Maxon in the Mid-1970s


1973 Maxon Full-Pak front loader

    While most of the Bemars product line remained static and retained its own brand identity, Maxon began to gradually condense their Western Body & Hoist product lines during the mid-1970s. The Jet and Barrel Snatcher were eliminated completely, while the Half-Pak got a reprieve, if only for a short time. The Western Full-Pak front loader was redesigned for 1973, and probably qualifies as the first true Maxon model. The body looked very much like the Western Half-Pak, but with a full-travel platen. The old horizontal cylinder, with its massive "big horn" protrusion was replaced by a vertical-mounted cylinder which extended partially out of the front of the body. The big ram had only three telescopic stages, allowing it to deliver more force at the end of the stroke, compared to six-stage rams. By this time, the "Western Body & Hoist " badges and brand identification had been replaced with the Maxon name.

   The Shu-Pak, now also branded as a Maxon, was heavily marketed nationwide. Maxon did a good job of publicizing the efficiency and savings of one-man collection trucks, with case studies from their existing customers in the west, and newspaper articles about the experiences of eastern users who had made the switch. If the cash-strapped municipalities of the 1970s had to replace equipment, these one-man trucks helped offset the cost with their efficiency and labor savings. For the handful of communities then dabbling in automated collections, the Shu-Pak was adaptable to the new technology, whereas a conventional rear loader was ill-suited to that task. The effort had borne fruit, with Shu-Pak landing new customers in Illinois, Ohio, Pennsylvania and Michigan, including the the City of Detroit in 1976. Down south, St. Petersburg, Florida came on board as well. Within a few years, the ultimate prize of all, The Big Apple, would be within reach...although it would also bring bitter disappointment as well.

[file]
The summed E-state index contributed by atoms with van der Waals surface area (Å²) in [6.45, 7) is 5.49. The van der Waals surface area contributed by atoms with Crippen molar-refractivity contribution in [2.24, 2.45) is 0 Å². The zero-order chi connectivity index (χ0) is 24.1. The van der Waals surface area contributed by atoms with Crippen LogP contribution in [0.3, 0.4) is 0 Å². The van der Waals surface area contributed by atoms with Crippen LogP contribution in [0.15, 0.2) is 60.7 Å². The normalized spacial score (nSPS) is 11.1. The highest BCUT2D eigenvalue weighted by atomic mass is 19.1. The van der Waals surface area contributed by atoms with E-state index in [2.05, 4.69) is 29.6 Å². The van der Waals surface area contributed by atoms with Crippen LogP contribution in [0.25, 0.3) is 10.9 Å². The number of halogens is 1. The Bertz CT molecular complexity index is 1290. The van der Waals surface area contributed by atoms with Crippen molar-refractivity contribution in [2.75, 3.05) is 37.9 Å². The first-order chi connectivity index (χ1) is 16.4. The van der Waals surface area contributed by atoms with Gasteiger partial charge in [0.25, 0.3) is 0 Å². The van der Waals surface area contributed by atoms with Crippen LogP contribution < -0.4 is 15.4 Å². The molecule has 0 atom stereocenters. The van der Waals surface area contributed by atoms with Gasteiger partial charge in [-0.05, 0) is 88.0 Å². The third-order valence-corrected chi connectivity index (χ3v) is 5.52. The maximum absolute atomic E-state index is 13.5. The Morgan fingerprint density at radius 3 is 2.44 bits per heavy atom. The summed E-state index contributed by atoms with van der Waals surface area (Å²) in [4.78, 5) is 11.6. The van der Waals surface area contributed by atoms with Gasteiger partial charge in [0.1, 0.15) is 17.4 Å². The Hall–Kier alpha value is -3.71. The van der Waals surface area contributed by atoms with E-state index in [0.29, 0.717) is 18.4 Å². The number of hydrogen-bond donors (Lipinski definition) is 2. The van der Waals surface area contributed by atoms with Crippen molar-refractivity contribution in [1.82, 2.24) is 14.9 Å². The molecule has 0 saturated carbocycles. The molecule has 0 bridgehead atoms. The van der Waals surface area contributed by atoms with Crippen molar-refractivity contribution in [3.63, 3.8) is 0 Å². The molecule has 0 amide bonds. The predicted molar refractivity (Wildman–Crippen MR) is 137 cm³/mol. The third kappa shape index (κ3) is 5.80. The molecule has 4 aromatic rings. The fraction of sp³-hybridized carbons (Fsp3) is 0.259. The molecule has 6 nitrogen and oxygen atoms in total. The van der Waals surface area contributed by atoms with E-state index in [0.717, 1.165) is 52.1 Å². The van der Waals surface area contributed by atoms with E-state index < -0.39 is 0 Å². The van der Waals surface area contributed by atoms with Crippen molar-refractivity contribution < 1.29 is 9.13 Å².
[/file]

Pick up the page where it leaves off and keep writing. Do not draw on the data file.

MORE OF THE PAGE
Rear view of the 1973 Maxon Full-Pak, with optional hydraulic tailgate



New Full-Pak had powerful 3-stage ram, which extended out of the front end of the body



Full-Pack hopper door (left) and standard barn doors (right)



1973 Maxon Full-Pak details



In their last years, the Western Body & Hoist-designed Half-Pak models received Maxon badges



Shu-Pak went national in the 1970s, and was usually sold atop a modified cabover truck, with stand-up right-hand drive, such as this International Cargostar



Shu-Pak one-man drive-and-pitch system radically reduced daily walking distances for refuse collectors



Phoenix Mayor John Driggs test drives one of 44 new Maxon Shu-Paks ordered for his city in the Fall of 1972.
3-man crews were replaced with 1 man with a 33-yard Shu-Pak



St. Petersburg, Florida adopted the Shu-Pak in 1974



Motor City Maxon: Beginning in 1976, the Detroit DPW became one the largest Shu-Pak users east of the Mississippi




Shu-Pak operator prepares to discharge load




Stationary Max-Pak RO-1 for on-site use, with pickup and delivery via roll-off




37-yard Shu-Pak carried more refuse, less dead weight




Unknown California BFI division from the mid-70s with a yard full of Shu-Paks and Bemars front loaders

CLICK IMAGE TO OPEN LARGER VERSION IN A NEW WINDOW (2000 pixels)





8/6/17

© 2017 Eric Voytko
All Rights Reserved
Photos from factory brochures/advertisements except as noted
Logos shown are the trademarks of respective manufacturers